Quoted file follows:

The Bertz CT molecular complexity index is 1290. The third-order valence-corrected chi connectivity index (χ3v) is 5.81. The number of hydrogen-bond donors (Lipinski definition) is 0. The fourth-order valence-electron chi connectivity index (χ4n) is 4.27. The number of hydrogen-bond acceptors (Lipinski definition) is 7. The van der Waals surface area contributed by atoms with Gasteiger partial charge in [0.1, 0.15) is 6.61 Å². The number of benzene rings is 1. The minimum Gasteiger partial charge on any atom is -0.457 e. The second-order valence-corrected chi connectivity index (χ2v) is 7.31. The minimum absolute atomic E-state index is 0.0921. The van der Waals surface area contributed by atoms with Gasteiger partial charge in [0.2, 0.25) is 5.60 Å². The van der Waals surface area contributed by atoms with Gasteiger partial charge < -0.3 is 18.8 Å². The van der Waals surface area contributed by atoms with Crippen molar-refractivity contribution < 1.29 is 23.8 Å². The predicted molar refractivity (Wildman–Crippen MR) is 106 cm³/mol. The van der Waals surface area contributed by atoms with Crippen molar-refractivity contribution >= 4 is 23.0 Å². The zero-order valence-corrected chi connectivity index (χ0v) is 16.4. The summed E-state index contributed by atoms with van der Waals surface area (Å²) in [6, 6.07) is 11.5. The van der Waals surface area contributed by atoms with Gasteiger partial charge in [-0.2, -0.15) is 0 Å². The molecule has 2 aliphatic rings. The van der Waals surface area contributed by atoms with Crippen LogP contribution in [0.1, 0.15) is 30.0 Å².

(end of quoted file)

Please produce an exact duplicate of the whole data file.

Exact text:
The Bertz CT molecular complexity index is 1290. The third-order valence-corrected chi connectivity index (χ3v) is 5.81. The number of hydrogen-bond donors (Lipinski definition) is 0. The fourth-order valence-electron chi connectivity index (χ4n) is 4.27. The number of hydrogen-bond acceptors (Lipinski definition) is 7. The van der Waals surface area contributed by atoms with Gasteiger partial charge in [0.1, 0.15) is 6.61 Å². The number of benzene rings is 1. The minimum Gasteiger partial charge on any atom is -0.457 e. The second-order valence-corrected chi connectivity index (χ2v) is 7.31. The minimum absolute atomic E-state index is 0.0921. The van der Waals surface area contributed by atoms with Gasteiger partial charge in [0.2, 0.25) is 5.60 Å². The van der Waals surface area contributed by atoms with Gasteiger partial charge < -0.3 is 18.8 Å². The van der Waals surface area contributed by atoms with Crippen molar-refractivity contribution < 1.29 is 23.8 Å². The predicted molar refractivity (Wildman–Crippen MR) is 106 cm³/mol. The van der Waals surface area contributed by atoms with Crippen molar-refractivity contribution >= 4 is 23.0 Å². The zero-order valence-corrected chi connectivity index (χ0v) is 16.4. The summed E-state index contributed by atoms with van der Waals surface area (Å²) in [6, 6.07) is 11.5. The van der Waals surface area contributed by atoms with Gasteiger partial charge in [-0.2, -0.15) is 0 Å². The molecule has 2 aliphatic rings. The van der Waals surface area contributed by atoms with Crippen LogP contribution in [0.1, 0.15) is 30.0 Å².